The spare moments during her domestic occupations which she was anxious not to neglect were often beguiled by learning pieces of poetry, a book being generally open at her side while thus employed.
Earnestness of purpose and unwearied energy were characteristics of her mind. Whatever she undertook was done thoroughly and with an untiring industry, which often claimed the watchful care of her parents from the fear lest she should overtax her strength. It was evidently difficult to her to avoid an unsuitable strain on her physical powers, whatever might be the nature of her pursuit,—whether her own private reading or other intellectual occupation. At one period her time and energies were closely occupied for some months in the formation of very elaborate charts, by which she endeavored to impress historical and scientific subjects on her mind. The collection and examination of objects illustrating the different branches of natural history was also a very favorite pursuit, in which she delighted to join her sisters. But the reader will best understand how completely any pursuit in which she became deeply interested took hold upon her, from her own account of her experiences respecting poetry.
While deeply feeling her responsibility for the right use of all the talents intrusted to her care, and earnestly engaged in their cultivation, she was equally conscious of the claims of social duty, and as solicitous to fulfil them, seeking in every way to contribute to the happiness of those around her, whether among the poor or among the friends and relatives of her own circle.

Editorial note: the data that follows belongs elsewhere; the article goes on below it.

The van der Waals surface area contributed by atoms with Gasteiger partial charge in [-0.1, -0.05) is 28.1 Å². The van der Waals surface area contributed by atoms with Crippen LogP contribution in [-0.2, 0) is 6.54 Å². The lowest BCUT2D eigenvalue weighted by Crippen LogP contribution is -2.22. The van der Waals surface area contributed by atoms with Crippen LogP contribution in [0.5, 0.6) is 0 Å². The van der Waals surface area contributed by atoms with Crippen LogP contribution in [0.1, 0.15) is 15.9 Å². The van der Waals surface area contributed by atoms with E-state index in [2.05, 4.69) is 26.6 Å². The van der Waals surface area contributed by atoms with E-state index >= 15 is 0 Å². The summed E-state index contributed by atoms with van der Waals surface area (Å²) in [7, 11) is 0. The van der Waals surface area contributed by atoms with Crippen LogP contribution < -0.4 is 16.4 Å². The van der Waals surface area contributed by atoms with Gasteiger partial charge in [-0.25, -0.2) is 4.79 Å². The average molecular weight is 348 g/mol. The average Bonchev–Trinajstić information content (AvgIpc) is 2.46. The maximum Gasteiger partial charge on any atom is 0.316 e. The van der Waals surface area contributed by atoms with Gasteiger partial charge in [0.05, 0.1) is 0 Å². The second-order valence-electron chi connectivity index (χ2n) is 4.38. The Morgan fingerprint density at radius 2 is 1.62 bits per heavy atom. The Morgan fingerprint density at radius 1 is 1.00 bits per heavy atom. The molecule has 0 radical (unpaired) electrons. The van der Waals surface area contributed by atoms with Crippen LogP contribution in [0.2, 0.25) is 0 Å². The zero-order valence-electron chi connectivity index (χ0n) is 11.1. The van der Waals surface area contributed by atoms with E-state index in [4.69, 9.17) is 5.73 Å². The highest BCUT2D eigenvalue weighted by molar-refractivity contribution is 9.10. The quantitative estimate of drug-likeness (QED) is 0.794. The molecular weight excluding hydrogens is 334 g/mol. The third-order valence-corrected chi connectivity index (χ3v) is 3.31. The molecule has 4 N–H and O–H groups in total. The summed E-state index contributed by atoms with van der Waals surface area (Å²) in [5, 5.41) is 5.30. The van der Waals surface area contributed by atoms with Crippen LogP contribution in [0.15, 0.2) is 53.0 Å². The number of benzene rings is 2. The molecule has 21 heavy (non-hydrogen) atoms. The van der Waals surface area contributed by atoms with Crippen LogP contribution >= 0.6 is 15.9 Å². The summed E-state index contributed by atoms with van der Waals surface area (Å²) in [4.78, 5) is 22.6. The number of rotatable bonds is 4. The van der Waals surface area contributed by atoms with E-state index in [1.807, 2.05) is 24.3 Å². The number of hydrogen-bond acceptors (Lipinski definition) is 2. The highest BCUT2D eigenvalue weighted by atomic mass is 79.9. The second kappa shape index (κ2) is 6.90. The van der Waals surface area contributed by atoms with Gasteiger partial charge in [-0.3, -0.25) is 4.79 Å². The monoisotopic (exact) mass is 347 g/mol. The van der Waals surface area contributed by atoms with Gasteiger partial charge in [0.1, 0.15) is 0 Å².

Her journal, while it exhibits an intense earnestness in analyzing the state of her own mind, and perhaps rather too much proneness to dwell morbidly upon it, also evinces the tender joy and peace with which she was often blessed by the manifested presence of her Lord. It unfolds an advancement in Christian experience to which her conduct bore living testimony, and proves that in humble reliance on the hope set before her in the gospel, with growing distrust of herself, her faith increased in God her Saviour, and through his grace she was enabled to maintain the struggle with her soul’s enemies, following on to know the Lord.
Thus it was, as she sought preparation for a more enlarged sphere of usefulness on earth, her spirit ripened for the perfect service of heaven; and six weeks after she left her father’s house a bride, the summons was received to join that countless multitude who “have washed their robes and made them white in the blood of the Lamb; therefore are they before the throne of God, and serve him day and night in his temple.”